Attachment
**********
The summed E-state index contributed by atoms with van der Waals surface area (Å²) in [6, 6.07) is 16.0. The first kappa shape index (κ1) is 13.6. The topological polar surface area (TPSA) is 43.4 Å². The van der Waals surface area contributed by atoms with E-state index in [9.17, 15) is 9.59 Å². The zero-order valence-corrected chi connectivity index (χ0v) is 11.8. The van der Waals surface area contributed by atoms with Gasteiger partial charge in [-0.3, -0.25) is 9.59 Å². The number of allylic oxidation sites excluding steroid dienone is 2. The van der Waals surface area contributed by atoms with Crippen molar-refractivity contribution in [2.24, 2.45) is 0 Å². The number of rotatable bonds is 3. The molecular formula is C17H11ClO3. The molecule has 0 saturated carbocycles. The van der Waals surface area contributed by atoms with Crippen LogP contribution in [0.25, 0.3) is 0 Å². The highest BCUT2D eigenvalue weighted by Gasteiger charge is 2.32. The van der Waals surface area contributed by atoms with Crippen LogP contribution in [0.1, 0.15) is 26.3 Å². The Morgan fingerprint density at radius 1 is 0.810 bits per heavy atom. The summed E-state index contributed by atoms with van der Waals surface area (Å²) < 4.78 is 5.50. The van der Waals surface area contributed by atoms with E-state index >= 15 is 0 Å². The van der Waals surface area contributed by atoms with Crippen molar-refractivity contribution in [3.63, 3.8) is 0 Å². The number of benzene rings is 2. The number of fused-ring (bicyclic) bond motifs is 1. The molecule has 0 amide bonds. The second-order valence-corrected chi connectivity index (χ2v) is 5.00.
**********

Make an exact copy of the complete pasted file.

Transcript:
The summed E-state index contributed by atoms with van der Waals surface area (Å²) in [6, 6.07) is 16.0. The first kappa shape index (κ1) is 13.6. The topological polar surface area (TPSA) is 43.4 Å². The van der Waals surface area contributed by atoms with E-state index in [9.17, 15) is 9.59 Å². The zero-order valence-corrected chi connectivity index (χ0v) is 11.8. The van der Waals surface area contributed by atoms with Gasteiger partial charge in [-0.3, -0.25) is 9.59 Å². The number of allylic oxidation sites excluding steroid dienone is 2. The van der Waals surface area contributed by atoms with Crippen molar-refractivity contribution in [2.24, 2.45) is 0 Å². The number of rotatable bonds is 3. The molecular formula is C17H11ClO3. The molecule has 0 saturated carbocycles. The van der Waals surface area contributed by atoms with Crippen LogP contribution in [0.25, 0.3) is 0 Å². The highest BCUT2D eigenvalue weighted by Gasteiger charge is 2.32. The van der Waals surface area contributed by atoms with Crippen LogP contribution in [0.1, 0.15) is 26.3 Å². The Morgan fingerprint density at radius 1 is 0.810 bits per heavy atom. The summed E-state index contributed by atoms with van der Waals surface area (Å²) < 4.78 is 5.50. The van der Waals surface area contributed by atoms with E-state index >= 15 is 0 Å². The van der Waals surface area contributed by atoms with Crippen molar-refractivity contribution in [3.63, 3.8) is 0 Å². The number of benzene rings is 2. The number of fused-ring (bicyclic) bond motifs is 1. The molecule has 0 amide bonds. The second-order valence-corrected chi connectivity index (χ2v) is 5.00.